The application of IoT in industrial, commercial, and infrastructure spaces is also becoming more prevalent in Alaska. In the industrial and manufacturing industries, IoT sensors connected to the internet have enabled a set of analytics that was not previously possible. “The IoT is transforming industries by enabling them to optimize operations, implement predictive processes, collect and analyze data, and make real-time decisions,” Gutcher says.
At GCI, Lonn is also seeing growing use of IoT in Alaska. For instance, he’s noticed a healthy demand for remote site monitoring and electronic control of work. That’s not surprising, given Alaska’s expansive geography. “Considering the sheer size of our state, services that enable our enterprise customers to reduce windshield time or low-payoff manual activities are those that have garnered the most near-term interest,” he says.
Industrial applications for IoT are also increasing in Alaska, primarily driven by the need to reduce costs and improve safety. “From mining, oil and gas, seafood, and transportation, we are seeing a growing demand for these services,” Lonn says.
A simple example of the application of IoT in the 49th State is the North Slope’s delivery of potable water and sewage removal. Water on the North Slope is expensive to harvest, treat, and deliver. “The use of sensors can help conserve water and better manage the delivery and removal, ensuring that it doesn’t run out or fill up,” Lonn explains.
IoT is being employed by state government agencies as well. For example, the Alaska Department of Transportation and Public Facilities (DOT&PF) is using Microsoft Azure IoT and the Fathym WeatherCloud solution to enhance its decision making about deploying road crews. WeatherCloud relies on mobile sensors placed on the interior windshield and bumper of maintenance vehicles. The sensors track road temperatures, humidity, precipitation, and wiper frequency, among other data. Azure’s cloud computing solution facilitates the process. With IoT, DOT&PF gains insight to make better ground-level decisions, saving lives and reducing road maintenance costs.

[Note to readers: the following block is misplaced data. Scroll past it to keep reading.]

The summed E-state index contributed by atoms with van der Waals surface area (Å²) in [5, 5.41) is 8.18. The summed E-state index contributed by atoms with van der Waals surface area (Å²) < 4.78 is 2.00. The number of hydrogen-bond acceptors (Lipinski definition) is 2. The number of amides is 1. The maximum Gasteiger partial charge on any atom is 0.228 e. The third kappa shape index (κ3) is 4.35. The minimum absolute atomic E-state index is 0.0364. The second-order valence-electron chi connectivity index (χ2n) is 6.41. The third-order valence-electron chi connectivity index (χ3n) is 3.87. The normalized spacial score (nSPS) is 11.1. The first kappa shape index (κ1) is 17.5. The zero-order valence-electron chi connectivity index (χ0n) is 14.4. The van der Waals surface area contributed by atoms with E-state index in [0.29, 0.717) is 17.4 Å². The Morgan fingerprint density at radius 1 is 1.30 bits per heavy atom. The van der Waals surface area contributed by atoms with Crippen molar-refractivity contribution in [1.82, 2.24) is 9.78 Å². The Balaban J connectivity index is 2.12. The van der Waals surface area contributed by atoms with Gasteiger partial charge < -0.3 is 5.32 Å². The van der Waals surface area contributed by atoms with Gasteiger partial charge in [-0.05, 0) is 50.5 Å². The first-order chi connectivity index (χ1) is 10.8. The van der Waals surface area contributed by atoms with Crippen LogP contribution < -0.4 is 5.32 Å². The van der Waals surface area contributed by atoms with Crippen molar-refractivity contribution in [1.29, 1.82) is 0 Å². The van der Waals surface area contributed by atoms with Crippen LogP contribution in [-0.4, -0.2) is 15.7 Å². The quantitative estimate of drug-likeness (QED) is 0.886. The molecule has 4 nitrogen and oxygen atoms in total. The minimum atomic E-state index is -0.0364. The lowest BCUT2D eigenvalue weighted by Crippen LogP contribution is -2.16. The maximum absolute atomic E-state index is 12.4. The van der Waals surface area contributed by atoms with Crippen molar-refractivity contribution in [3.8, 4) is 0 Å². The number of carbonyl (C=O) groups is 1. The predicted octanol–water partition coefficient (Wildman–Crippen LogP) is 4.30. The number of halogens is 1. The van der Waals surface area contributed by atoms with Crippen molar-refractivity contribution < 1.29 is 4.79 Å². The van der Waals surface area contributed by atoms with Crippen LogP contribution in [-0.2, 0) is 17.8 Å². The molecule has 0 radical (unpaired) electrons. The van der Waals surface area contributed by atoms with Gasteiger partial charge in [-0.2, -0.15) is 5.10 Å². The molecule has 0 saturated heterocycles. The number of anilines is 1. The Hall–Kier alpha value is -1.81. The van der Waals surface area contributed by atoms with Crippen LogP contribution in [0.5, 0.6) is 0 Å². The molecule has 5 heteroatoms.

In addition to Microsoft Azure, there are a number of third-party solutions that organizations can use to capture the benefits of IoT. They include Cisco Kinetic IoT Platform, Intel IoT Platform, and Splunk Industrial Asset Intelligence.
IoT is constantly evolving. And the convergence of different technologies, real-time analytics, artificial intelligence (AI) machine learning, commodity sensors, and embedded systems is accelerating its evolution.
This is where things get “very exciting,” says Lonn, referring to the impact of the merging of different technologies and devices. As more sensors are deployed gathering more information, both human and machine learning make sense of aggregated data, which in turn makes the services more relevant and, therefore, used more and more frequently. “We have seen this network effect on the consumer side, as Google, Apple, Amazon, and Microsoft race to integrate their respective AI into everything from phones to portable speakers,” he says.